Unfortunately, we Christians have been doing a much better job of letting people know what we are against, rather than what we are for.

The current collective witness of the Church, more distracted by political agendas than the imperative to “go and make disciples”, is actively turning more and more people away from the faith. To be honest, I have grown tired of having to explain that “I’m not THAT kind of Christian” to friends, family and strangers.

What is becoming all-too-obvious, even for the casual observer, is that change is desperately needed. The Church (across the globe, but especially in the States) is in need of a new generation of reformers.

In roughly 23 years of ministry, when change is needed within the Church, there is an all-too-familiar refrain that may be causing more harm than good.

“The methods may change, but the message remains the same.”

If by the “message”, one means the “Good News of great joy for ALL people,” then “yes”, that should remain.

If by the “message,” one means all the anti, extra junk that distracts from the light and love of Jesus, then that is a firm “no” from me.

In allowing the political agenda to distract us, we’ve lost the true message of love that Jesus embodied. Jesus challenged the kind of religious and political structures that many Christians are trying to create today. The fact that many faithful Christians can support political candidates and agendas who show no moral compass, who fail to demonstrate love for all, whose policies and agendas threaten to reverse to work Jesus was called to do shows their are problems with our methods and messages (see Luke 4, Jesus came to “proclaim good news to the poor, to proclaim freedom for prisoners, recovery of sight for the blind, and set the oppressed free). It’s hard to see the heart of Jesus in political platforms that call for the reduction of affordable housing, healthcare, education and food assistance, that call for bigger, privatized prisons, and that further oppress the already marginalized among us.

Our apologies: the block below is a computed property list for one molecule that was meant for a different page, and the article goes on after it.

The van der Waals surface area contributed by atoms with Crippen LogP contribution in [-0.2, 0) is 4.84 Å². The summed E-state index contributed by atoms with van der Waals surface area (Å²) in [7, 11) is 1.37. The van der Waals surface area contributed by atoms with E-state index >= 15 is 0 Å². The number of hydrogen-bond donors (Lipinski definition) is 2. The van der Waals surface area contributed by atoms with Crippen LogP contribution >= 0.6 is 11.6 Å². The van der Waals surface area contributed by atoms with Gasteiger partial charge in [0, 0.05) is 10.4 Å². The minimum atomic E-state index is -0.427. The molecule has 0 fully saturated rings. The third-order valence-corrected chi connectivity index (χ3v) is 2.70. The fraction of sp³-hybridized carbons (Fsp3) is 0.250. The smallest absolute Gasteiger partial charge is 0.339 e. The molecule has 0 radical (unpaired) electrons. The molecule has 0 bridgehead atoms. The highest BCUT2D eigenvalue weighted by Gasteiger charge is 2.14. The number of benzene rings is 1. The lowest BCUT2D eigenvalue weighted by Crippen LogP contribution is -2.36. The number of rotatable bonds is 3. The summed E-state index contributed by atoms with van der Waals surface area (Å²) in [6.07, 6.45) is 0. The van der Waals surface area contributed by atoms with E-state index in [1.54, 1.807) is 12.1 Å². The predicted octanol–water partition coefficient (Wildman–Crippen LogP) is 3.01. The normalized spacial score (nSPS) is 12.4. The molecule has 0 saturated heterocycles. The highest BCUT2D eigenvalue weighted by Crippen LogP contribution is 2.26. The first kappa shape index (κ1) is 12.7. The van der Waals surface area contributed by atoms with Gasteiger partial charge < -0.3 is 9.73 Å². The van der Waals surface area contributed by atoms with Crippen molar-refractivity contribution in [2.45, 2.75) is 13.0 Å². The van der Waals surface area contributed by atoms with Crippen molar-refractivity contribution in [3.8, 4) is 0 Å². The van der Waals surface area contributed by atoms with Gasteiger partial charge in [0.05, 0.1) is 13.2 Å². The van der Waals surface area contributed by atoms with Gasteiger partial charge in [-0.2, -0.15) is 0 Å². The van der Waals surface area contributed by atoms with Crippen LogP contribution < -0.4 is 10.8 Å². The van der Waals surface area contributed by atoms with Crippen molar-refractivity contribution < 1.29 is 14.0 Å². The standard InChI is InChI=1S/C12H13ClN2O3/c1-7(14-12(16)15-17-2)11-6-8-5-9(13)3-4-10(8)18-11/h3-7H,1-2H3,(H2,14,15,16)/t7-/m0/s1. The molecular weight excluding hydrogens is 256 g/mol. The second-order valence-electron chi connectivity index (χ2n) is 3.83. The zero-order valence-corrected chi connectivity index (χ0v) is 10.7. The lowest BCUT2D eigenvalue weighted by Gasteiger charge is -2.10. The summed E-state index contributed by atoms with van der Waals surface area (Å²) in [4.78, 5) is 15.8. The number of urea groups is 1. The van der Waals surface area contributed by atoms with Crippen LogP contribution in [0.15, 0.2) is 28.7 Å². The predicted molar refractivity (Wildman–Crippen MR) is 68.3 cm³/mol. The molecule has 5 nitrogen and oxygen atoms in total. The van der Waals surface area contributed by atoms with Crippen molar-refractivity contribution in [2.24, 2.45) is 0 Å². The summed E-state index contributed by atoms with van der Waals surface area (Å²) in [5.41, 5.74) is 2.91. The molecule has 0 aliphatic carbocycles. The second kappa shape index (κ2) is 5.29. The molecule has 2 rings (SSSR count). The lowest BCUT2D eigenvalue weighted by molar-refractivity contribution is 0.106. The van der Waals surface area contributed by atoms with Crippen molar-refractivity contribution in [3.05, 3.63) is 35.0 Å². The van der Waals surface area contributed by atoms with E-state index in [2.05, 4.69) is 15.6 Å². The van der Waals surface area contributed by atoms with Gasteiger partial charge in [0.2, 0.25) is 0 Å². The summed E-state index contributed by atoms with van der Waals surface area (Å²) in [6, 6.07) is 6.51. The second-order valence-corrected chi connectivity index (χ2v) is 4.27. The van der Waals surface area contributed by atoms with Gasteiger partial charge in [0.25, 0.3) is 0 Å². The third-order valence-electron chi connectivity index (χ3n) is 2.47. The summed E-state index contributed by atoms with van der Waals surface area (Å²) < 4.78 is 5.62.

If we truly want to vote our Christian values, we would be wise to read the Sermon on the Mount (see Matthew 5-7) before we enter our polling place. It’s hard to take the teachings of Jesus seriously while voting for almost any candidate (regardless of party).

The rise in our evangelical (and mainline too) brothers and sisters who are deconstructing their faith should be a huge warning sign to the Church. Unfortunately, it may be too late for some to consider reconstructing their faith.